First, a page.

Arguably Nigeria’s leading waste management entity, the Lagos State Waste Management Authority (LAWMA) is pushing the subject to young people to bring them on board early on. And to get them interested and keen, its senior executives are taking time out of their busy schedules of keeping Lagos clean and healthy for its teeming population, to talk to students from primary and secondary schools on the issues of sustainability and investment opportunities inherent in waste management.
LAWMA anchors its exposure of this twin subject by pointing out that there are many investment opportunities involving the conversion of waste to wealth.
Bola Adewumi, deputy director, LAWMA Academy Training and Development, talked through these opportunities when, in its effort to expose young people to the subject of waste management, the organisation hosted students from Verifort Academy, Ijeshatedo, Surulere, Lagos, during an excursion visit to LAWMA headquarters at Ijora Olopa, recently.
While enlightening the pupils, led by Ndidiamaka Oyeleye, the school’s proprietress, Adewumi elaborated on many investment opportunities, under which she identified the circular economy in which wastes are seen as valuable materials that can be converted into resources for wealth generation. She told the students about LAWMA’s focus on business opportunities in waste management, including but not limited to recycling.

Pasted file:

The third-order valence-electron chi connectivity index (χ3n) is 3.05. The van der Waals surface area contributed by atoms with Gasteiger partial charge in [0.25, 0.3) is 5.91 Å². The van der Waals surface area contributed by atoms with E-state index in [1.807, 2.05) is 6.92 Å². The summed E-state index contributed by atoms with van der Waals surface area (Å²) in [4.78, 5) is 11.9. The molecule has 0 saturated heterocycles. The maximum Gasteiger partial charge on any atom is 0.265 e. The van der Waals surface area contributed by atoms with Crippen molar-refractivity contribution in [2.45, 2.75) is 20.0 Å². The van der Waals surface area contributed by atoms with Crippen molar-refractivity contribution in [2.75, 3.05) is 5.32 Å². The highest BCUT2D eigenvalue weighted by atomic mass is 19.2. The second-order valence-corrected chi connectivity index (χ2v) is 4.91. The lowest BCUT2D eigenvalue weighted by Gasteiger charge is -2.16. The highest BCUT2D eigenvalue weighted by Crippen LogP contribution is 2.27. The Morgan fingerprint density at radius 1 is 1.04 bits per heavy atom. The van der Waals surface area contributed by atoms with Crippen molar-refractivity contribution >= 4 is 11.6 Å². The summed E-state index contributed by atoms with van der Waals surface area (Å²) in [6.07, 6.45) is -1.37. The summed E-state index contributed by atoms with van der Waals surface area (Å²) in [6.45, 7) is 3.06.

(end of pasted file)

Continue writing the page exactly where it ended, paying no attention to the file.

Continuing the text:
According to her, waste management processes are what the Authority does to keep the state clean, which includes solid waste collection, transportation and disposal across the entire state. The private investment opportunities are many and diverse, among which is the management of manure production from wastes, which can be used for soil enrichment in gardens and farms for increasing crop production.
At the core of environment management and business opportunities, Adewumi spoke to the students about the concept of sustainability, which entails keeping the environment in such a way that the future generation will benefit.
On modalities for private investments and prerequisites for private investors in waste management, she said a prospective private investor in waste management has to bring up a business proposal to LAWMA, rather than expecting LAWMA to prepare such for the investor.
She described LAWMA Academy as a training arm of the agency and a window for interface with the public through its training.
Muyiwa Gbadegesin, the managing director and chief executive officer of LAWMA, commended the Verifort Academy for bringing its students for training on waste management and how to keep the environment clean. Gbadegesin commended the school for such an initiative and promised to reach out to the school on the agency’s future events.
Representing the visiting students and staff of Verifort Academy, Gideon Nwachukwu of JSS 1 thanked the management of LAWMA for the opportunity to visit the facility and receive the training during the visit.